3) Implementing the Excellence Initiative
Developed in line with international standards, the Excellence Initiative is aimed at further boosting cutting-edge research and cooperation between disciplines and institutions. Upon implementation, it will provide the Austrian science and innovation landscape with the sustainable energy boost necessary to significantly close the gap between Austria and the nations leading the world in science and innovation. The Excellence Initiative is intended to stimulate the culture of competition, promote cooperation and lay the groundwork for a dynamic research environment in all disciplines, including artistic and artistic-scientific research, that can attract outstanding researchers and offer young scholars long-term career prospects.
4) Introducing overheads throughout Austria
Uniform and binding overhead funding as a component of research funding, as has long been customary in the European Research Framework Programme, is urgently needed for all funding organisations and research institutions. The introduction of 25% overheads for all FWF programmes would significantly strengthen research institutions, generate an increase in project submissions and as a consequence, additionally encourage the competition the OECD Review calls for in Austria’s RTI system.
5) Sustainably endowing the National Foundation
The National Foundation for Research, Technology and Development (NFTE) finances essen-tial components of eligible organisations' funding portfolios. In recent years, new formats have been established across all funding organisations, thereby significantly enhancing re-search activities. Be it “aws first” by the Austria Wirtschaftsservice (aws), the “Bridge” pro-gramme by the Austrian Research Promotion Agency (FFG), the “Research Center for Open Innovation in Science” by the Ludwig Boltzmann Society (LBG), the “GO!DIGITAL” initiative by the Austrian Academy of Sciences (ÖAW) or the FWF’s focus on strengthening doctoral training with its “doc.funds”, all of these activities, financed with funds from NFTE, have been met with overwhelmingly positive feedback from researchers and have generated ef-fective incentives for promoting Austria as a country of research and innovation. Conse-quently, the National Foundation requires a long-term endowment that goes beyond its cur-rent statutory funding, which is only guaranteed until 2020.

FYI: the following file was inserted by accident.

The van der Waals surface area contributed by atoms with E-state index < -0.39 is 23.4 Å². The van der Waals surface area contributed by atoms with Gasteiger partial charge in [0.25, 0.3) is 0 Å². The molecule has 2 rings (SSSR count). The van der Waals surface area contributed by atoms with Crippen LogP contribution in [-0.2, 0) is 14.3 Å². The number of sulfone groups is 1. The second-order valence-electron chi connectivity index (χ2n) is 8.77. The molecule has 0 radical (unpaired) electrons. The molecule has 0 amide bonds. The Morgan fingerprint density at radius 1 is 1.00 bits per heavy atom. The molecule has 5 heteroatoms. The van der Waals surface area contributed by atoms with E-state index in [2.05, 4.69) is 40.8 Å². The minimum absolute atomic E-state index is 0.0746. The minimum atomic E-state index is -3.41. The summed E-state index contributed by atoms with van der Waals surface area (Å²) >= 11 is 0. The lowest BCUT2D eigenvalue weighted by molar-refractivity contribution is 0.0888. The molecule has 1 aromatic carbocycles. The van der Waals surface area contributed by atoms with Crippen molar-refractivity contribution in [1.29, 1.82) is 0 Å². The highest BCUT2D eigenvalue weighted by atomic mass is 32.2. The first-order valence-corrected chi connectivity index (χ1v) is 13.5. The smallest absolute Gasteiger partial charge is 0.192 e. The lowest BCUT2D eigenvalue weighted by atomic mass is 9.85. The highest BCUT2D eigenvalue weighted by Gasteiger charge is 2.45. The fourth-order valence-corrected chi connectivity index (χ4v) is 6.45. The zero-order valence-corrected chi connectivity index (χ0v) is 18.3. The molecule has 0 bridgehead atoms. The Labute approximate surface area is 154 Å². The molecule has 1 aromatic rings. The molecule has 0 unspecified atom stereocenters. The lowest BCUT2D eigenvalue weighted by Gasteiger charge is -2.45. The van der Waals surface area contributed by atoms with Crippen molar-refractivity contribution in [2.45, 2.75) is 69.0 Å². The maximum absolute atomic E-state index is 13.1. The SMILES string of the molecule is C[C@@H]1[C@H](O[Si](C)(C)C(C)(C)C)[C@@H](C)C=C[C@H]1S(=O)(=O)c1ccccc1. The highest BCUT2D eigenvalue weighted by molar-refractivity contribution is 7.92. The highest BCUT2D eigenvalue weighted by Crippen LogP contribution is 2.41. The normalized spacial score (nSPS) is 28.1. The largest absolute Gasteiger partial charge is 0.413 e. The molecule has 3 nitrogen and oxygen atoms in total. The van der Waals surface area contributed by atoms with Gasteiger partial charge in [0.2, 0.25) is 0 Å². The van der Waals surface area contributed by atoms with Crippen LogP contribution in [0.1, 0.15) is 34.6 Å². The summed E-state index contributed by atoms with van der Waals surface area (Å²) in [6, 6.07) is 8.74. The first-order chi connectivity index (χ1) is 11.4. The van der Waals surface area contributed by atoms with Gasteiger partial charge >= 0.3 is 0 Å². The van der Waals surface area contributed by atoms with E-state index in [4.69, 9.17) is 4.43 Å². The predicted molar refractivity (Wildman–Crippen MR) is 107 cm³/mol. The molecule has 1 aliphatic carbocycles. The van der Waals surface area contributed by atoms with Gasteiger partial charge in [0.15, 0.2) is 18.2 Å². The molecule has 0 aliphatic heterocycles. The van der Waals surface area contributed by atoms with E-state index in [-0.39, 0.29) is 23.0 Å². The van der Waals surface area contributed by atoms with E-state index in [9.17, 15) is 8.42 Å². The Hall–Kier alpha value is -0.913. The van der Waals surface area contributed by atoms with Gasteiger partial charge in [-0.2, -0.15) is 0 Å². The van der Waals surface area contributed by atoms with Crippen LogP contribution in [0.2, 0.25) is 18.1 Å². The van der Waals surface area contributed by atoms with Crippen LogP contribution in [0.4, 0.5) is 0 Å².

Austrian Alliance of Science Organisations
The Austrian Alliance of Science Organisations is a platform for regular dialogue on science policy issues. Members of the Alliance are Oliver Vitouch (Universities Austria), Thomas Henzinger (Institute of Science and Technology Austria), Antonio Loprieno (Austrian Science Board), Helga Nowotny (ad personam), Klement Tockner (FWF Austrian Science Fund; Alliance spokesperson) and Anton Zeilinger (Austrian Academy of Sciences).